Energy Secretary Chu Remains Committed to Science-based Policy

Ken Silverstein | Feb 04, 2013

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Energy Secretary Steven Chu’s goodbye was much the same as his hello. When the Nobel prize-winning scientist accepted President Obama’s offer in 2008 to lead the federal agency, he said that science would be his guidepost. And now that he will be leaving in February, he is repeating the same mantra.

Indeed, both political parties can agree in principle that science should dictate the allocation of both national investments and federal policy decisions. But such paths are often tinged with politics and the subsequent donations that the special interests are making. And so the reality is that energy policies are shaped by a multitude of factors, which consists of scientific underpinnings along with the people’s right to petition their government.

“In the scientific world, people are judged by the content of their ideas,” writes Secretary Chu, in a lengthy letter. “Advances are made with new insights, but the final arbitrator of any point of view are experiments that seek the unbiased truth, not the information cherry picked to support a particular point of view.”

The 2009 federal stimulus act had given the Energy Department about $36 billion to provide loans, research funds and seed money to promising clean energy technologies. The effort had also been intended to help lift the country to its feet -- a philosophy that has been championed by supporters and lampooned by opponents.

For example, Secretary Chu is especially proud of the Advanced Research Projects Agency-Energy, which funnels money to those projects that have huge risks but that also have an enormous potential payback. The agency was created during the Bush II tenure but didn’t receive any funding until 2009. Chu says that 11 of the program’s companies that were provided $40 million have attracted $200 million in private investments.

Two examples: The “SunShot” program that seeks to revitalize the rooftop solar industry and the “EV Everywhere Challenge” that is trying to advance electric vehicles and their internal batteries. Along those lines, he says that rooftop solar systems have doubled over four years and now total more 1,800 megawatts. Meantime, he says that in the last year, wind energy has accounted for 42 percent of all new energy capacity in the United States. 


Discrediting his Ideas

Those programs are replete with critics, who maintain that the U.S. government has played favorites with the people’s money. Those same skeptics point to the failure of Solyndra, a solar manufacturer that borrowed $528 million and that lost the whole thing.

“GDP growth in the United States has limped along at the anemic annual rate of 0.6 percent while China’s economy has soared at the annual rate of 9.12 percent, more than 15 times our own,” says Daniel Kish, senior VP with the Institute for Energy Research. “Clearly, the policies and priorities of Steven Chu’s energy department have benefitted our global competitors and intensified the economic pain felt by millions of unemployed Americans.”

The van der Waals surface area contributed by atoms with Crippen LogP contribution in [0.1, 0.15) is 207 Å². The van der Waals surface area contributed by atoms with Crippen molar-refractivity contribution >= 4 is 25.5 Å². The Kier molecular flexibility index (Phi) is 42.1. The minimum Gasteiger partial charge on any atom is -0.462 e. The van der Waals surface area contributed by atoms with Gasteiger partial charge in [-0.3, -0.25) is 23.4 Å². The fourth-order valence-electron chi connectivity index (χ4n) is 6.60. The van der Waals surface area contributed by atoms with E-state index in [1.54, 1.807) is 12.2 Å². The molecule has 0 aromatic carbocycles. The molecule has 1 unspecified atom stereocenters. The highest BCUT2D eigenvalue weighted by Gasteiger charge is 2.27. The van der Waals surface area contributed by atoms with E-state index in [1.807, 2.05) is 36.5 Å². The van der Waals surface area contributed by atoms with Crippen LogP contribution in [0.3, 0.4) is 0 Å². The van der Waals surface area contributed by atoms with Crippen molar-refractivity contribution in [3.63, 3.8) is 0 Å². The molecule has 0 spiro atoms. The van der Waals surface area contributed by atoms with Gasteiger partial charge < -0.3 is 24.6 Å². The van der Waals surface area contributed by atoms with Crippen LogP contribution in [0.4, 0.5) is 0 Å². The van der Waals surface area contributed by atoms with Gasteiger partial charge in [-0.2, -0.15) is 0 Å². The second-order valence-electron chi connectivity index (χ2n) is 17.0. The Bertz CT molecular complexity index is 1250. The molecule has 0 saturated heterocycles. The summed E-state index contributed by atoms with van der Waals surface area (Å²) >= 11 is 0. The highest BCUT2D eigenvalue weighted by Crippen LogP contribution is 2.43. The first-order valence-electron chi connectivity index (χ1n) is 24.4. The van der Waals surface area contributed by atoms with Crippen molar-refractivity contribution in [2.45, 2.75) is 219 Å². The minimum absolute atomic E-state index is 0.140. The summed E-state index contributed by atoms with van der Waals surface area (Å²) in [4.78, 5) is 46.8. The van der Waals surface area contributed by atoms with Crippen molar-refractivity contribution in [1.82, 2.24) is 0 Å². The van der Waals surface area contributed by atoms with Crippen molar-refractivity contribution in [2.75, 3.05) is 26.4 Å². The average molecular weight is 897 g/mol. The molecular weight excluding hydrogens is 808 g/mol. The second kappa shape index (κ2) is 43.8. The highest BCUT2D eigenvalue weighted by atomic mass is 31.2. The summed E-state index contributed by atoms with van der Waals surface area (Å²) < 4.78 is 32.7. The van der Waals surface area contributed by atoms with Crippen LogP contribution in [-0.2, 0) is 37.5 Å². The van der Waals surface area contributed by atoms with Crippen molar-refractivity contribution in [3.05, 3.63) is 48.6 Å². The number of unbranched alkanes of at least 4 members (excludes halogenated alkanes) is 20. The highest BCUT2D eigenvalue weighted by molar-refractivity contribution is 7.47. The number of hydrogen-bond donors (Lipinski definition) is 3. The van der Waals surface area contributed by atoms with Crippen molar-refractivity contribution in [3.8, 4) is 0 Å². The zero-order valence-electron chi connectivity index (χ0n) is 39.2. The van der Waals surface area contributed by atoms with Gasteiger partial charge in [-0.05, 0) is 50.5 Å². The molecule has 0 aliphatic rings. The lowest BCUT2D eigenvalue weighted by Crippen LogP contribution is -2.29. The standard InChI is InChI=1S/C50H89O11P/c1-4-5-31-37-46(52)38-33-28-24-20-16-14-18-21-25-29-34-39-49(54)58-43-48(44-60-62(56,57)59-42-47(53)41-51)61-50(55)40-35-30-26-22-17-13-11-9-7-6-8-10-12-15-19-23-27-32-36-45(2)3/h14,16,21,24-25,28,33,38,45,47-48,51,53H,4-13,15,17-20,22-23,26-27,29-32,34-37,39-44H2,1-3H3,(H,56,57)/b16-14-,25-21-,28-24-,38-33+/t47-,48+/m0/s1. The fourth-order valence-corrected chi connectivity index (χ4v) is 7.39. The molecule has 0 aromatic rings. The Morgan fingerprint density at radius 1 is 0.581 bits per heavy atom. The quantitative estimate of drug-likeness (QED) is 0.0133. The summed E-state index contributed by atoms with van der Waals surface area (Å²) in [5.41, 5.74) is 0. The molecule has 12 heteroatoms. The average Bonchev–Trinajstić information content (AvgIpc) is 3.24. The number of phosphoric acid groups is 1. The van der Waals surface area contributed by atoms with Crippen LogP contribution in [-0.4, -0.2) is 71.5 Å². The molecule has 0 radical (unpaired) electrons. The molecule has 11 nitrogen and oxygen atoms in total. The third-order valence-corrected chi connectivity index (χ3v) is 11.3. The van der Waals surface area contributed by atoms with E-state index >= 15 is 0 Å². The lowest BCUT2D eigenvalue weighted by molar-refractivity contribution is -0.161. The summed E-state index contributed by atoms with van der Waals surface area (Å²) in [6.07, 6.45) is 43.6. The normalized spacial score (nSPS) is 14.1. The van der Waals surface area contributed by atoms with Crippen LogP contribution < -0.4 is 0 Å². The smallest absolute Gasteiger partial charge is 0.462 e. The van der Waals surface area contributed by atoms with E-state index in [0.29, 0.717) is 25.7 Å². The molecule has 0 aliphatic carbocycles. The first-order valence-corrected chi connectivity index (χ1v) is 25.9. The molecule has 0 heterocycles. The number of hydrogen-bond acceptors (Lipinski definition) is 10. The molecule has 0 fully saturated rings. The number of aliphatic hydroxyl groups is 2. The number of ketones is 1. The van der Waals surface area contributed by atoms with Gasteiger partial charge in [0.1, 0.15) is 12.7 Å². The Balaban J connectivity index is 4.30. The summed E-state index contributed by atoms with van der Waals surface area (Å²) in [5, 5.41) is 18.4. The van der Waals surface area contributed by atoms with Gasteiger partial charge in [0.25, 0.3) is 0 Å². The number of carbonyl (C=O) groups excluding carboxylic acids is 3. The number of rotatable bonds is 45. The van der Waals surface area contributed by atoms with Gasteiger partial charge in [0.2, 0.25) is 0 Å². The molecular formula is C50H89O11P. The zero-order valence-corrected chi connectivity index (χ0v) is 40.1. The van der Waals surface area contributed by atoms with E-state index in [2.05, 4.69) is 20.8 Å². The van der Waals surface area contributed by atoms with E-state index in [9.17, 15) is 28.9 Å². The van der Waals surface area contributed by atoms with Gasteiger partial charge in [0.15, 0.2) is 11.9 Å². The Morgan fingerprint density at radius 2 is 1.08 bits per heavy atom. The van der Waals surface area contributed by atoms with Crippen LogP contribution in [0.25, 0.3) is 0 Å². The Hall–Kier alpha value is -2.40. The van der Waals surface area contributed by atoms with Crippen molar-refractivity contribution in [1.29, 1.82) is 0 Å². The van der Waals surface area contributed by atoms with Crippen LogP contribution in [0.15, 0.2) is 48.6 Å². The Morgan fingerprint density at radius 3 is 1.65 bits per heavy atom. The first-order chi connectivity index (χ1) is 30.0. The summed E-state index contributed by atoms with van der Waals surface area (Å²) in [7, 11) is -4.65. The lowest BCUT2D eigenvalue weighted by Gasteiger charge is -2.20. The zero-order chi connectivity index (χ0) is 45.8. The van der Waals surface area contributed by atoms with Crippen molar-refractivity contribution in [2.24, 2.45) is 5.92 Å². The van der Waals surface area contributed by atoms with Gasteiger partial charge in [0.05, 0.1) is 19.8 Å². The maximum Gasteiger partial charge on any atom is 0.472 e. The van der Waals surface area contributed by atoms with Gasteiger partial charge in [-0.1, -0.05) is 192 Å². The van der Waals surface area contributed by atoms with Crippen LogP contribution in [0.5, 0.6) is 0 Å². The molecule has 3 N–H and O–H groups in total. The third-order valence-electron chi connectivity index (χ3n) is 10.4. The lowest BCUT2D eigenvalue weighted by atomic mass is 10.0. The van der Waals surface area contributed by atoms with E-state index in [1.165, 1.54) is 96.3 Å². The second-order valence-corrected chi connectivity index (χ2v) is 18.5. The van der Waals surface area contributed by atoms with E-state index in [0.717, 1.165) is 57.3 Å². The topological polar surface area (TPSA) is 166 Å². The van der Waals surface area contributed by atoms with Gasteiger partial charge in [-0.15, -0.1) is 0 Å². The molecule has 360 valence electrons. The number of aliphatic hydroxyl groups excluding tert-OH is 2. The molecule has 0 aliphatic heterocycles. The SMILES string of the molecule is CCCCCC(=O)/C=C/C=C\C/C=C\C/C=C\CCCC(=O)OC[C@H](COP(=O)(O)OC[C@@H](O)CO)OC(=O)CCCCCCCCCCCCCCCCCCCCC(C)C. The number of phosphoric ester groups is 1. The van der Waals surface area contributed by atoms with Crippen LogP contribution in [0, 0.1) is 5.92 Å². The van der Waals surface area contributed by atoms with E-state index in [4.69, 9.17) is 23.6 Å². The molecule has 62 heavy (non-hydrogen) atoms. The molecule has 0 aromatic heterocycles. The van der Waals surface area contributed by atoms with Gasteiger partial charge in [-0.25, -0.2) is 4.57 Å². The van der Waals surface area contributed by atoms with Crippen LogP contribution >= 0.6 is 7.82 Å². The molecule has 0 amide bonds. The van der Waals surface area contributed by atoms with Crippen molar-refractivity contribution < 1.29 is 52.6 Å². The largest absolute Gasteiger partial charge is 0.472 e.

Secretary Chu responds by saying that the loan guarantees have gone to 33 clean energy businesses. Those investments have supported 60,000 new jobs and generated $55 billion in economic investment. The deals that have failed include not just Solyndra but also Abound Solar, Evergreen and SpectraWatt.

“While critics try hard to discredit the program, the truth is that only one percent of of the companies we funded went bankrupt,” says Chu. “That one percent has gotten more attention than the 99 percent that have not. The test for America’s policy makers will be whether they are willing to accept a few failures in exchange for many successes.”



The Obama administration, meantime, is also supporting loan guarantees to the nuclear industry and federal grants for advanced coal generation. With regard to nuclear energy, the Nuclear Regulatory Agency approved licenses for the first time in 30 years to build four reactors in two different locations: Georgia and South Carolina. It is also awarding $8.3 billion in loan guarantees to the two in Georgia, which is for Southern Co. and its partners. 



Climate Controversy

Similarly, the White House is allocating $3.4 billion to carbon capture and sequestration efforts. Chu says that as many as 10 projects could be commercialized within a decade and that prices would only rise 10-20 percent because of it. At the same time, the Secretary Chu has advocated for policies to limit carbon emissions, pointing to the multitude of natural disasters that have taken place and the high, uninsured costs of those events.